Did you know that one out of every three bites of food you eat depends on pollinators? Honeybees, bumble bees, and other insects, birds and small mammals pollinate over 90% of the planet's flowering plants and one third of the human diet.
Birds, Bees, Flowers and Trees
About 90% of all flowering plants need the help of animals to move pollen from flower to flower for the production of fruits and seeds. Most pollinators, about 200,000 species, are beneficial insects such as bees, flies, beetles, wasps, ants, butterflies, and moths. About 1,000 species of pollinators are vertebrates like birds, bats, lizards, and small mammals.
Halloween Without Pumpkins? Thanksgiving Without Cranberries?
Our world would be a lot less colorful and flavorful without pollinators! Of the estimated 1330 crop plants grown worldwide for food, beverages, fibers, condiments, spices, and medicines approximately 75% are pollinated by animals. In the U.S, honey bee and native bee pollination accounts for approximately $19 billion worth of crop production. Native bees also help maintain plant communities that provide food and shelter for other animals. About 25% of birds and many mammals from grizzly bears to squirrels feed on fruits and seeds that depend upon pollinators to produce.
The Buzz About Bees
There are more species of bees in the world than all mammal and bird species combined. In North America there are around 4,000 species of bees. In Missouri there are over 400 species of bees, including 10 species of bumblebees. Honey bees are an exotic species first introduced into the New World in 1622.
Pollinators are often keystone species, meaning that they are critical to an ecosystem. As landscapes are converted from wild to managed lands, many pollinators' habitats may be destroyed or fragmented.
Saint Louis Zoo is Helping Pollinators
The Zoo's WildCare Institute Center for Native Pollinator Conservation (CNPC) works to save pollinators on several levels - from backyards to the far corners of the world. In 2008, the Center, with the University of Illinois-Urbana-Champaign, produced the first guide of bumble bees in Illinois and Missouri. The CNPC is committed to producing additional identification guides for local and regional bumble bees and other native bees for students, researchers, farmers, and citizen scientists. The Center conducts bee surveys within the St. Louis area to examine bee diversity and abundance and identify possible areas of conservation concern. At the community level, the CNPC is beginning work with community garden groups, like Gateway Greening, to educate individuals about native bees and develop best bee practices for local gardens.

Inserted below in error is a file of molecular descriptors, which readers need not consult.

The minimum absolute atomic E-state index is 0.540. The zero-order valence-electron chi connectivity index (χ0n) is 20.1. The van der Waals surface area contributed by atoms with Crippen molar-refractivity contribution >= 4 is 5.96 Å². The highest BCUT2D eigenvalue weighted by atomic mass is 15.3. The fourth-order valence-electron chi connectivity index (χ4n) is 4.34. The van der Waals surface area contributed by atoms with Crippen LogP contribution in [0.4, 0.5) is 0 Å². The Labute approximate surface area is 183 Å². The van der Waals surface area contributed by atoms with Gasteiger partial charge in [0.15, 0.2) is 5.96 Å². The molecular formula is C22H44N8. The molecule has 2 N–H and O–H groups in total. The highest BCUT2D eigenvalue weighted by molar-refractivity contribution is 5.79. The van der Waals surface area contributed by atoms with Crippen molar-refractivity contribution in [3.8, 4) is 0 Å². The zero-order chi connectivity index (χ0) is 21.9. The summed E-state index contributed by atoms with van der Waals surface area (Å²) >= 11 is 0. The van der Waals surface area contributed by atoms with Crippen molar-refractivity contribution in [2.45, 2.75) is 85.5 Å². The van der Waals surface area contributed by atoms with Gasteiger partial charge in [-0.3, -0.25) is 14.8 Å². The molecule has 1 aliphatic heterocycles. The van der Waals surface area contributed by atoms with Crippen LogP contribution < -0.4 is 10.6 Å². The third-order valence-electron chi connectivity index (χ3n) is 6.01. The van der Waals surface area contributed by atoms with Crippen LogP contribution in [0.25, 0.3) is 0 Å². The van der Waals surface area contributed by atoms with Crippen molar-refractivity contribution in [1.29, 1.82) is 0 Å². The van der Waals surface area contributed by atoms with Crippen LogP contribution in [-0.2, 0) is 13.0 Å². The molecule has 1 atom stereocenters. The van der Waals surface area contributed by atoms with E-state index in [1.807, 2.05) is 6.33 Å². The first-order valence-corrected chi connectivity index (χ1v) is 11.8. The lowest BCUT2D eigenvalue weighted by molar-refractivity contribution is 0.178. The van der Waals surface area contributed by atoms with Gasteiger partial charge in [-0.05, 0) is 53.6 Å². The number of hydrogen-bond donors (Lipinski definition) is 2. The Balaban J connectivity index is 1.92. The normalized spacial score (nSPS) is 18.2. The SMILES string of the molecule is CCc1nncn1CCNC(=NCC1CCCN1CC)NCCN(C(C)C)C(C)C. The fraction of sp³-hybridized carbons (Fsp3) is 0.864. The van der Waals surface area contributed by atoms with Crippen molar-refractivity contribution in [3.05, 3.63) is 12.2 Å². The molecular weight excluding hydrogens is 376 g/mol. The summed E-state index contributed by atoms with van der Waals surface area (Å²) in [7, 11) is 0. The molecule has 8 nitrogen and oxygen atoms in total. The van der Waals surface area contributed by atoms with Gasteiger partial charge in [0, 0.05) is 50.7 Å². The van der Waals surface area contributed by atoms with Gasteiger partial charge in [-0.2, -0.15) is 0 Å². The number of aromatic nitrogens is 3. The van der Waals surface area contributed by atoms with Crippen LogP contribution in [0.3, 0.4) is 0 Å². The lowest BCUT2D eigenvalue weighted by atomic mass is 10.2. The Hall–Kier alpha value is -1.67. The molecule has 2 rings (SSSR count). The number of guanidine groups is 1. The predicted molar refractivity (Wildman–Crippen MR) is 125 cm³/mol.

The Center for Native Pollinator Conservation researchers are conducting a scientific survey of bee and other pollinator populations in Forest Park's restored prairies in cooperation with the Zoo's Center for Conservation in Forest Park, Forest Park Forever and St. Louis Parks Department. Information gathered about the diversity and abundance of pollinators in the Park will help improve the management of habitats, and provide valuable data about pollinator populations and their relationship to the plants and ecosystem around them.
What you can do to help
St. Louisans can now participate in the University of Illinois' "Bee Spotter" program to help collect data in our region. Through the Bee Spotter Web site, you can send photos you have taken of bees in the St. Louis Metropolitan area. The information will be added to a database to establish a baseline for monitoring population decline.
You can help native pollinators, especially bees, by planting a pollinator-friendly garden.
- Maximize flower space and plant species diversity.
- Provide a succession of blooming plants throughout the growing season, spring through fall.
- Provide a mix of flower shapes to accommodate different species.
- Emphasize native perennial plants.
- Plant host plants to feed caterpillars as well as nectar plants for adult butterflies.
- Attention teachers: See our Monarch Gardens for Schools Educator Guide on how to create gardens at your school.
- Avoid horticultural plants, such as marigolds and roses, bred as "doubles" that provide little or no pollen and nectar.
- Choose non-chemical solutions to insect problems.
- Avoid using herbicides.
- Provide nesting habitat for bees, such as bare ground for digger and sweat bees and wood and dried plant stems for leaf cutter and carpenter bees. Or build your own bee condo.
- Practice peaceful coexistence. Bees sometimes choose to nest in inconvenient places. Rather than exterminating them, think of it as an opportunity to see and learn about them up close.